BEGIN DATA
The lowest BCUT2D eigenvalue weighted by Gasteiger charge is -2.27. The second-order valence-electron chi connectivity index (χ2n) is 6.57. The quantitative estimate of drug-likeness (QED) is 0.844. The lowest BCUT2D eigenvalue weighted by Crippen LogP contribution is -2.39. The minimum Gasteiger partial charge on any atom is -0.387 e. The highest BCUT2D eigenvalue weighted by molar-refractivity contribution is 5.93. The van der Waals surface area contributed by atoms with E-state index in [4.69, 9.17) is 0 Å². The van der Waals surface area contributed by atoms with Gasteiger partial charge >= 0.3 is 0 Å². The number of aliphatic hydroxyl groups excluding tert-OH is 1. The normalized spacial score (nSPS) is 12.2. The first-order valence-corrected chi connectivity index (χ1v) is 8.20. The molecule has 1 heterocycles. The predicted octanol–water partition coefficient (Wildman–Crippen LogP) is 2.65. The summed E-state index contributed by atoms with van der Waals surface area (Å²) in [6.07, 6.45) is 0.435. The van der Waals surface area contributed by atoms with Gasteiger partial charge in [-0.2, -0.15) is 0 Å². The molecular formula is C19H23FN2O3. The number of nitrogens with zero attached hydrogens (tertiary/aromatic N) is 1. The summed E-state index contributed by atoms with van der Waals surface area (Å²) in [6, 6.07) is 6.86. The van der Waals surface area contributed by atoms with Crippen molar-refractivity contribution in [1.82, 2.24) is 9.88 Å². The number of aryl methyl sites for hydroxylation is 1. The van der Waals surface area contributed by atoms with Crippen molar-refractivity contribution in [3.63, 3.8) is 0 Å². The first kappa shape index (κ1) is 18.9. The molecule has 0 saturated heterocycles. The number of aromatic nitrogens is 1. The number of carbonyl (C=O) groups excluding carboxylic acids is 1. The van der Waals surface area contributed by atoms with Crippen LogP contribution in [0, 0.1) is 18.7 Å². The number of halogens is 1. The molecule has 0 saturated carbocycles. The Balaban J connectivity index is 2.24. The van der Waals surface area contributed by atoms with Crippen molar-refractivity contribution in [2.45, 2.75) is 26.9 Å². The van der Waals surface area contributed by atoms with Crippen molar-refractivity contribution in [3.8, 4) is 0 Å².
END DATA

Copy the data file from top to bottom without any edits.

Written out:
The lowest BCUT2D eigenvalue weighted by Gasteiger charge is -2.27. The second-order valence-electron chi connectivity index (χ2n) is 6.57. The quantitative estimate of drug-likeness (QED) is 0.844. The lowest BCUT2D eigenvalue weighted by Crippen LogP contribution is -2.39. The minimum Gasteiger partial charge on any atom is -0.387 e. The highest BCUT2D eigenvalue weighted by molar-refractivity contribution is 5.93. The van der Waals surface area contributed by atoms with E-state index in [4.69, 9.17) is 0 Å². The van der Waals surface area contributed by atoms with Gasteiger partial charge >= 0.3 is 0 Å². The number of aliphatic hydroxyl groups excluding tert-OH is 1. The normalized spacial score (nSPS) is 12.2. The first-order valence-corrected chi connectivity index (χ1v) is 8.20. The molecule has 1 heterocycles. The predicted octanol–water partition coefficient (Wildman–Crippen LogP) is 2.65. The summed E-state index contributed by atoms with van der Waals surface area (Å²) in [6.07, 6.45) is 0.435. The van der Waals surface area contributed by atoms with Gasteiger partial charge in [-0.2, -0.15) is 0 Å². The molecular formula is C19H23FN2O3. The number of nitrogens with zero attached hydrogens (tertiary/aromatic N) is 1. The summed E-state index contributed by atoms with van der Waals surface area (Å²) in [6, 6.07) is 6.86. The van der Waals surface area contributed by atoms with Crippen molar-refractivity contribution in [1.82, 2.24) is 9.88 Å². The number of aryl methyl sites for hydroxylation is 1. The van der Waals surface area contributed by atoms with Crippen molar-refractivity contribution in [3.63, 3.8) is 0 Å². The first kappa shape index (κ1) is 18.9. The molecule has 0 saturated heterocycles. The number of aromatic nitrogens is 1. The number of carbonyl (C=O) groups excluding carboxylic acids is 1. The van der Waals surface area contributed by atoms with Crippen LogP contribution in [0, 0.1) is 18.7 Å². The number of halogens is 1. The molecule has 0 saturated carbocycles. The Balaban J connectivity index is 2.24. The van der Waals surface area contributed by atoms with Crippen molar-refractivity contribution in [2.45, 2.75) is 26.9 Å². The van der Waals surface area contributed by atoms with Crippen molar-refractivity contribution in [3.8, 4) is 0 Å².